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01.12.2018 | Research article | Ausgabe 1/2018 Open Access

BMC Public Health 1/2018

Using open source accelerometer analysis to assess physical activity and sedentary behaviour in overweight and obese adults

Zeitschrift:
BMC Public Health > Ausgabe 1/2018
Autoren:
Paul Innerd, Rory Harrison, Morc Coulson

Abstract

Background

Physical activity and sedentary behaviour are difficult to assess in overweight and obese adults. However, the use of open-source, raw accelerometer data analysis could overcome this. This study compared raw accelerometer and questionnaire-assessed moderate-to-vigorous physical activity (MVPA), walking and sedentary behaviour in normal, overweight and obese adults, and determined the effect of using different methods to categorise overweight and obesity, namely body mass index (BMI), bioelectrical impedance analysis (BIA) and waist-to-hip ratio (WHR).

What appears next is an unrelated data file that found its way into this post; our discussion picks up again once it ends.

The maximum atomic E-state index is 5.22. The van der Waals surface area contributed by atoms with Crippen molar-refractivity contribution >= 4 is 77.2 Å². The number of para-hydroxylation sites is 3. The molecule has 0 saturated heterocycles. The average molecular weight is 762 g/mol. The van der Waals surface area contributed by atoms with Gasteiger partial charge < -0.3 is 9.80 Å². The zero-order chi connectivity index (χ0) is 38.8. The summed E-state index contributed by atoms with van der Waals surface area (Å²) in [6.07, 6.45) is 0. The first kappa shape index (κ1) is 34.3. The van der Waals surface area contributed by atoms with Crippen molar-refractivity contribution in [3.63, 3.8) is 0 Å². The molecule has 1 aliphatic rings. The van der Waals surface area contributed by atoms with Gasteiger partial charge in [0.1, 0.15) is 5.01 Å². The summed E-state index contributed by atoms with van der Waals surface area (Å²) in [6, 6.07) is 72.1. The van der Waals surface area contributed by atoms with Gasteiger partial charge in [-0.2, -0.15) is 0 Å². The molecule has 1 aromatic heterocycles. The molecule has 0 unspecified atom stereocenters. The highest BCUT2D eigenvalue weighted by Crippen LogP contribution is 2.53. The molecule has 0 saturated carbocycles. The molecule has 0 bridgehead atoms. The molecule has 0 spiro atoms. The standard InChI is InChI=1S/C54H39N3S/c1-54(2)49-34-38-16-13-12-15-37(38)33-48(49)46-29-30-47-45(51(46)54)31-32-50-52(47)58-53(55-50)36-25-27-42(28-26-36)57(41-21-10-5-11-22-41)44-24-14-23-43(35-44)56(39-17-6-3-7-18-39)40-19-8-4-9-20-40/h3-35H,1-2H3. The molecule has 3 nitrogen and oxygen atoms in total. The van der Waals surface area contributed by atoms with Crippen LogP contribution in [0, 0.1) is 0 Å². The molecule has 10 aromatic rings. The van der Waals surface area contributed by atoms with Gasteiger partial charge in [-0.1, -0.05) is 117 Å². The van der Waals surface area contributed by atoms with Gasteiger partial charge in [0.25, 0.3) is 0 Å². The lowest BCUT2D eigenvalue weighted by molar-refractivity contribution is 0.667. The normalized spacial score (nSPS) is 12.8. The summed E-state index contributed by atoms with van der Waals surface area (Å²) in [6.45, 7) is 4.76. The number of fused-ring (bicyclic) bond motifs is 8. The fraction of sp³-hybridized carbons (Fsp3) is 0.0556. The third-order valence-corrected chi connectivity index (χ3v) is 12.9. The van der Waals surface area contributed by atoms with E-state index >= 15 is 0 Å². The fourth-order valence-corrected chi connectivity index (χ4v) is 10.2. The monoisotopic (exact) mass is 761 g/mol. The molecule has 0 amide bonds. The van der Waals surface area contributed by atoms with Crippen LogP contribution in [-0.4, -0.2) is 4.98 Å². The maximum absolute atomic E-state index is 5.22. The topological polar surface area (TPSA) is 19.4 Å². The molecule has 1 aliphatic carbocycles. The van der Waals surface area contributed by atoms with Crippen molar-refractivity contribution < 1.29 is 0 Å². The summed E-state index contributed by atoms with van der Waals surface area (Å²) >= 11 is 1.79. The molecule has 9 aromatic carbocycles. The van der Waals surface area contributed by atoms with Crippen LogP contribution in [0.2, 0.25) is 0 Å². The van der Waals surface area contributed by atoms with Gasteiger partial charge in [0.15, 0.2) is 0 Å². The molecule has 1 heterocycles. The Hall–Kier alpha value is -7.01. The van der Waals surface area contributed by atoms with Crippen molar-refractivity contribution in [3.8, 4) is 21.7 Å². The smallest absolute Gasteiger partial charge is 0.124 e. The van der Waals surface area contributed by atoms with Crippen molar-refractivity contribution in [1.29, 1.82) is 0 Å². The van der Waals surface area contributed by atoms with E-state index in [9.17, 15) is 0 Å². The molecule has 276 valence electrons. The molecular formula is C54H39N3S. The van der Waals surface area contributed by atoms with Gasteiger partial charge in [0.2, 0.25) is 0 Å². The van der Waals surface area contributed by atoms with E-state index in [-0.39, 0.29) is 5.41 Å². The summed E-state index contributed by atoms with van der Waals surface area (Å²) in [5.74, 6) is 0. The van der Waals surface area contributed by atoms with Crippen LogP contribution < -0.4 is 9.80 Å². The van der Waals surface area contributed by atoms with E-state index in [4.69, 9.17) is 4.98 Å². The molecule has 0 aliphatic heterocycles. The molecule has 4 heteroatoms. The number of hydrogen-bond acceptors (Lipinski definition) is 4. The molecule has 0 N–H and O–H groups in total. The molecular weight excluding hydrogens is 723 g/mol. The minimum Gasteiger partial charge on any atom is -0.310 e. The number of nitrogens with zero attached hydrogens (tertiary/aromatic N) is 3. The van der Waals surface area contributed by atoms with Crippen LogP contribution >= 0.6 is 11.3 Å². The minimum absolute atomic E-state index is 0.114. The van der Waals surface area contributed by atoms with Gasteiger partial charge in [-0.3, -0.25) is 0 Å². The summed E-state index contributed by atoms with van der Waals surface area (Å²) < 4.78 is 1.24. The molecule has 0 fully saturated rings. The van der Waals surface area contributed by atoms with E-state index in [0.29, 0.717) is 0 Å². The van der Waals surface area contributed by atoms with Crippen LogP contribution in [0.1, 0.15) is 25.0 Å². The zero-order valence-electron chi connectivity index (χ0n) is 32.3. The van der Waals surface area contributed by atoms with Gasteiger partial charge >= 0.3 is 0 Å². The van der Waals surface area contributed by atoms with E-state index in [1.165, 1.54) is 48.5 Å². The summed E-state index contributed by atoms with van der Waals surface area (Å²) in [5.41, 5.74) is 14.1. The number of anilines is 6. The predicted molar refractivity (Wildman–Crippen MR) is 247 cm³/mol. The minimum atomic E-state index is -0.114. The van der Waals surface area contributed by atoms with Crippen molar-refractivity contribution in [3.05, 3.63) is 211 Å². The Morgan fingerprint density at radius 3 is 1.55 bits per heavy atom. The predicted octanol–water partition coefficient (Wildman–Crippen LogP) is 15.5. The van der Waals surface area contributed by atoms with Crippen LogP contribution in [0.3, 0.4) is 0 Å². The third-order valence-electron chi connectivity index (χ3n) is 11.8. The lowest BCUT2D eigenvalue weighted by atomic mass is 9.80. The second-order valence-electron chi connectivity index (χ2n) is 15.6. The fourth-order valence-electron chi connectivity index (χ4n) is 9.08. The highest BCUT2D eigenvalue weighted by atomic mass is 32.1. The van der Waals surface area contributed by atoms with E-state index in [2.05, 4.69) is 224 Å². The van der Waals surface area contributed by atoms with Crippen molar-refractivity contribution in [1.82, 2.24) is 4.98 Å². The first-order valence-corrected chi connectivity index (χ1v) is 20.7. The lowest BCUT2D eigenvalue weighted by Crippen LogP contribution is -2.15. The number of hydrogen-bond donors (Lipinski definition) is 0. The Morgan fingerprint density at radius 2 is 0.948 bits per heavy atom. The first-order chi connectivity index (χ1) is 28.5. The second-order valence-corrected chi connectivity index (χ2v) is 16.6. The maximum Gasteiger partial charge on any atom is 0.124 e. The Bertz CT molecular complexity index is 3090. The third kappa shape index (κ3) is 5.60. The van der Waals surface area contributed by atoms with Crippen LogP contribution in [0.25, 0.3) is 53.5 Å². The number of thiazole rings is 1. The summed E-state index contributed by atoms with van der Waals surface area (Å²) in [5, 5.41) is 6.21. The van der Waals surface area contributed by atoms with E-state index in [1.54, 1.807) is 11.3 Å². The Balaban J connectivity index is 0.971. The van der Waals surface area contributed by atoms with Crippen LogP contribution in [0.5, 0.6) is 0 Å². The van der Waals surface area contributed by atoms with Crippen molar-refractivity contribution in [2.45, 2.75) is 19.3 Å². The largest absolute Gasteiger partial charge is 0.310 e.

Methods

One hundred twenty adults, aged 24–60 years, wore a raw, tri-axial accelerometer (Actigraph GT3X+), for 3 days and completed a physical activity questionnaire (IPAQ-S). We used open-source accelerometer analyses to estimate MVPA, walking and sedentary behaviour from a single raw accelerometer signal. Accelerometer and questionnaire-assessed measures were compared in normal, overweight and obese adults categorised using BMI, BIA and WHR.

Results

Relationships between accelerometer and questionnaire-assessed MVPA (Rs = 0.30 to 0.48) and walking (Rs = 0.43 to 0.58) were stronger in normal and overweight groups whilst sedentary behaviour were modest (Rs = 0.22 to 0.38) in normal, overweight and obese groups. The use of WHR resulted in stronger agreement between the questionnaire and accelerometer than BMI and BIA. Finally, accelerometer data showed stronger associations with BMI, BIA and WHR (Rs = 0.40 to 0.77) than questionnaire data (Rs = 0.24 to 0.37).

Conclusions

Open-source, raw accelerometer data analysis can be used to estimate MVPA, walking and sedentary behaviour from a single acceleration signal in normal, overweight and obese adults. Our data supports the use of WHR to categorise overweight and obese adults. This evidence helps researchers obtain more accurate measures of physical activity and sedentary behaviour in overweight and obese populations.
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